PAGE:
The Magyar Millennium Park

Molesworth Street, Thorndon, Wellington

The park was created to promote Hungarian-New Zealand relations and understanding to provide a permanent focal point perpetuating the presence of Hungarians living in New Zealand. It is an expression of Hungarians’ appreciation to their adoptive country, New Zealand, and it offers future generations of New Zealand Hungarians a legacy of their Hungarian heritage.

Maintaining national identity

Hungarianness – there’s no escaping it if you have it in your blood. The park is a very Hungarian place connecting New Zealand Hungarians to their roots.

Hungarian communities across New Zealand

Turn around and you’re bound to bump into a Hungarian. There are Hungarians in every corner of New Zealand. The most active community is in Auckland, with smaller communities in the other main centres.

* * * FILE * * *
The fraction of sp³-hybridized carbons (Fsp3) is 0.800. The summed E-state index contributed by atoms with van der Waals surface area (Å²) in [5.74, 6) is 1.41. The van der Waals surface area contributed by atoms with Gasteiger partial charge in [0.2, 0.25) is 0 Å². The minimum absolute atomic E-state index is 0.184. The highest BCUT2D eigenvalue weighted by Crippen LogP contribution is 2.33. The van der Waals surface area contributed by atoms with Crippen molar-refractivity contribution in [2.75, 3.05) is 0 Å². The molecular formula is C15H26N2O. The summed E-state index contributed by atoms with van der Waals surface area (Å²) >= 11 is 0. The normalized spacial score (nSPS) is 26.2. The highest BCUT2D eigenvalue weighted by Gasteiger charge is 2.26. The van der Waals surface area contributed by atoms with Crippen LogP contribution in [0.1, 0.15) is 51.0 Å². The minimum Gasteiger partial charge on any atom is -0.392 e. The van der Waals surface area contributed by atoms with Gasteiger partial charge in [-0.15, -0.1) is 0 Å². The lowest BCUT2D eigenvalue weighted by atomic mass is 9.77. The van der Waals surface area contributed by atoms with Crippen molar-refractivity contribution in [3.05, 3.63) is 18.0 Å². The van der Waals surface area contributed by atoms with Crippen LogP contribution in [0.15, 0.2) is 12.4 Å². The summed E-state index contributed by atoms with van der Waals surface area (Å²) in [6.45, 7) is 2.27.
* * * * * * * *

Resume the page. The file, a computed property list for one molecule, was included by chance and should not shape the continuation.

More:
Connecting Hungary and New Zealand

New Zealand offered a haven to Hungarian refugees. These days Hungarian communities are made up of their descendants and newer Hungarian New Zealanders who arrived as migrants.

Why Magyar Millennium?

The Magyar Millennium Project was started in 1998 by Paul Szentirmay (1928-2002), Hungary’s first consul-general to New Zealand. He initiated it as part of worldwide celebrations planned for the year 2000 to commemorate Hungary’s millennium as a Christian state.

The biggest challenge for the team of people working on the project turned out to be finding a suitable site and it was this factor alone that prevented it becoming a reality within the intended timeframe of the Magyar Millennium in 2000.

Backing of Wellington City Council

The project received a new lease on life when in early 2002 the Wellington City Council offered the New Zealand Hungarian Community a piece of road reserve to develop. Paul Szentirmay did not live to see the dream come to fruition, but the Magyar Millennium Project team (as it was originally called) persisted and the park was finally opened by the Governor General, Her Excellency The Hon Dame Silvia Cartwright on St Stephen’s Day, 20 August 2003.